Still no internet and it is so difficult to penetrate these organizations. This morning an engineer arrived to fix the internet only to discover that the broadband has been allocated to the wrong line so another few days I suppose for this to be sorted out.
Prior to my admission to hospital in February this year there was so much to do. I had to anticipate not just what I would need in hospital but how the home would function and I had to make arrangements for my mother's welfare so I was kept quite busy.
When I came out of hospital I was prepared to some extent for the isolation and I began what is proving to be a very long climb towards physical improvement by my mind was in a fog. It is difficult to underestimate the effects of the high dose chemotherapy and the resulting transplant and drug regime. I was devastated that I could not longer read - not even the paper and my concentration meant even watching television was difficult.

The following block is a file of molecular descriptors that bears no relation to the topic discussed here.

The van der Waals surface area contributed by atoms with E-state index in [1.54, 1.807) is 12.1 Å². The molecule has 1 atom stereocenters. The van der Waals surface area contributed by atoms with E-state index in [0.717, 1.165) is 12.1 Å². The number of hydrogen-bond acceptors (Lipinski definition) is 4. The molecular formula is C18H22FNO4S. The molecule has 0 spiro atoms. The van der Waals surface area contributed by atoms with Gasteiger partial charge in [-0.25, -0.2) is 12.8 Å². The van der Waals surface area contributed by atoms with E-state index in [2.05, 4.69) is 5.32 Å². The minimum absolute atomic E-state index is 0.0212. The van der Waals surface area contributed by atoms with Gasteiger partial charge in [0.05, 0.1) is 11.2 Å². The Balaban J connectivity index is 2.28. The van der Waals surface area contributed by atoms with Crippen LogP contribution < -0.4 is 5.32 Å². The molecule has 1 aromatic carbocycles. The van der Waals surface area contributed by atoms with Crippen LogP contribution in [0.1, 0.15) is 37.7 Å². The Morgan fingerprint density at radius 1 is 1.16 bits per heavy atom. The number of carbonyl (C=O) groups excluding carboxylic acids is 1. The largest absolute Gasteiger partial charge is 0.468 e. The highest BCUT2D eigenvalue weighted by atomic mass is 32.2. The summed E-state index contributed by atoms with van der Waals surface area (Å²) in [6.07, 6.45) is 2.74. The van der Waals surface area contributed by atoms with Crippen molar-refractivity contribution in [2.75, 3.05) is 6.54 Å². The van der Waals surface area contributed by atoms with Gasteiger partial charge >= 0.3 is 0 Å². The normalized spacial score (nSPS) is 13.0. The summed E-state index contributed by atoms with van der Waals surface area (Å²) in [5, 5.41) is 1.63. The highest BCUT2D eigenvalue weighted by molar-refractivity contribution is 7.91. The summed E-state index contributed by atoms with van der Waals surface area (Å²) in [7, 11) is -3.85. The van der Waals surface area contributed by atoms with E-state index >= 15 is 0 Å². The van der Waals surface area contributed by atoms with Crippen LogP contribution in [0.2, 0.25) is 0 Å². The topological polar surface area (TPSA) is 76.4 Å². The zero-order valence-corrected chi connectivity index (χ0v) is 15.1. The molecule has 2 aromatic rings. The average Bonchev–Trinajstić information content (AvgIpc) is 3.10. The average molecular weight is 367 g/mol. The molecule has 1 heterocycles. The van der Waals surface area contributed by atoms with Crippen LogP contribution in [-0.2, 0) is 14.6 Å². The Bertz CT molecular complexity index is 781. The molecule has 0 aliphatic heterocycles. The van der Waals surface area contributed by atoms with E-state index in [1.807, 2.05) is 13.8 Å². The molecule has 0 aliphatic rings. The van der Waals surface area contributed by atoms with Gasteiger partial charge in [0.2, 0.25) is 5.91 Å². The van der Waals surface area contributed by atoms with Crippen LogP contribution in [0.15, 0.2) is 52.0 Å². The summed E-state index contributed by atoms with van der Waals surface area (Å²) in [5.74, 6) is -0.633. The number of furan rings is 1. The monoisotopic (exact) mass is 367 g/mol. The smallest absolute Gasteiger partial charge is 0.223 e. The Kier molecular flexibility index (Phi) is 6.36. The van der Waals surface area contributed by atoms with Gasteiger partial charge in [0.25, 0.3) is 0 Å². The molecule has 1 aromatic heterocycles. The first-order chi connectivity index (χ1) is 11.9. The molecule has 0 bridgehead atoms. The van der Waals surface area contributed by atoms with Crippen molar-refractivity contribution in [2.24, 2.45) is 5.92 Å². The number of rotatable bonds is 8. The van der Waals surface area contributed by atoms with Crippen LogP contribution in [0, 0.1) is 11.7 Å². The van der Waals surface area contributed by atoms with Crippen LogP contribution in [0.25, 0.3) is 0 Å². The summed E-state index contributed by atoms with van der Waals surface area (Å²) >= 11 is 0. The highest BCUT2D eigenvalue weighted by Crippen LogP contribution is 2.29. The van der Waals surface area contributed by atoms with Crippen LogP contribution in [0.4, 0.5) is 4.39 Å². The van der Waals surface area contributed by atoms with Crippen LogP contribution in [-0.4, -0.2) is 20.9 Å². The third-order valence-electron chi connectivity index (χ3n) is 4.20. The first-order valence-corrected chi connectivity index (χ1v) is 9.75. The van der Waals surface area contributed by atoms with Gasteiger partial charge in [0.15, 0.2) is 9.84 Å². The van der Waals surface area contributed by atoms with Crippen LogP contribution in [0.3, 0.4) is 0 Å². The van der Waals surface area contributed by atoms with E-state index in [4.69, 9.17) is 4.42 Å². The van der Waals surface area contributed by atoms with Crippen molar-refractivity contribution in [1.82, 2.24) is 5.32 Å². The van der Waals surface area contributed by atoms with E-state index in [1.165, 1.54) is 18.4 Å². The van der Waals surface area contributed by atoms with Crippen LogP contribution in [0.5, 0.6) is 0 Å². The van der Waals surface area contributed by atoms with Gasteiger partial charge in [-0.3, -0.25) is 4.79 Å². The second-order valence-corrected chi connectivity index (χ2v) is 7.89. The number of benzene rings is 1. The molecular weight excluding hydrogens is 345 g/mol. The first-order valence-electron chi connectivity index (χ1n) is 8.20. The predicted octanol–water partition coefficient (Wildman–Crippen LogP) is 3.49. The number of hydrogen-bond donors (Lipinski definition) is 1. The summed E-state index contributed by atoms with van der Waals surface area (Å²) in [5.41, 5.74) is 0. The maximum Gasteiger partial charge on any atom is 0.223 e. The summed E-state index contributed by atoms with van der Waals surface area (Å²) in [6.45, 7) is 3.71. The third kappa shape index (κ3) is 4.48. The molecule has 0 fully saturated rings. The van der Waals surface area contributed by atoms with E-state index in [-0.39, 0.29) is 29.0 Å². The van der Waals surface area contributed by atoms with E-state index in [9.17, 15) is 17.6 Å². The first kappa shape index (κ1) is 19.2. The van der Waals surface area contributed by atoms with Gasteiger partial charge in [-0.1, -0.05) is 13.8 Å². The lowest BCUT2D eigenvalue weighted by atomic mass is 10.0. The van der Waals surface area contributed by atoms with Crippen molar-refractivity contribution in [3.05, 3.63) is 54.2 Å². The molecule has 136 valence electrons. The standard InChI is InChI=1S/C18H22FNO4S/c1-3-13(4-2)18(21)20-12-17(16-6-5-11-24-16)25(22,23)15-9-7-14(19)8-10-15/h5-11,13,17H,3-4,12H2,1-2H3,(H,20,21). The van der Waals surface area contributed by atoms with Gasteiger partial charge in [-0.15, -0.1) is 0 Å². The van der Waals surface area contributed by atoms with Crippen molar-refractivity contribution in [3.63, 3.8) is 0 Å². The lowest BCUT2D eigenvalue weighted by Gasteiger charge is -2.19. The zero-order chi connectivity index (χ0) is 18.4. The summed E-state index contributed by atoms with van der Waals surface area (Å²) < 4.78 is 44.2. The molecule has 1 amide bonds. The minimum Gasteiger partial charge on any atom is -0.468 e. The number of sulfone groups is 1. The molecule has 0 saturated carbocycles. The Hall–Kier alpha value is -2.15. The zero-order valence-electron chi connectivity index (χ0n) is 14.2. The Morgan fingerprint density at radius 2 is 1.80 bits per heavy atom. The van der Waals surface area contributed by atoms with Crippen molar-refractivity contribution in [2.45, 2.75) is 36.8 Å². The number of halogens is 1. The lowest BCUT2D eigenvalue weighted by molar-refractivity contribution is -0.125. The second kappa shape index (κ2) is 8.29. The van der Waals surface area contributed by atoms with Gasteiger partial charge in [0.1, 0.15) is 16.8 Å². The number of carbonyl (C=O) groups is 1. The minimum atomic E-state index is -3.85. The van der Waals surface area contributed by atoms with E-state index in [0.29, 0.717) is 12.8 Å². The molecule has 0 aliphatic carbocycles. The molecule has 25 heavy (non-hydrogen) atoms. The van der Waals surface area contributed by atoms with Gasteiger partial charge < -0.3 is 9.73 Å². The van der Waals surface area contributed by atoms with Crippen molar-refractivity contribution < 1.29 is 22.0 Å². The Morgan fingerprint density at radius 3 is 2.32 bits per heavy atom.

The most devastating element was that there was absolutely nothing for me to do. Raymond was run off his feet doing everything in the house as I was banned from handling washing or washing up. Gardening was absolutely forbidden and for weeks I couldn't read. Although I have gradually gained ground in concentration and reading which is wonderful, if anything when my head began to clear I was even more conscious that having spent of life of being busy, I was now completely useless and redundant. When the high points of a week are the visits to hospital, you know you are in trouble.
My visits to the hospital made it clear to me that this was not necessarily a case of this will either work or it won't. Obviously I hope and pray that it does. But even when the transplant does work, it would appear that many people have to visit hospitals far more frequently than I had been given to understand. This has meant I must re-evaluate the future.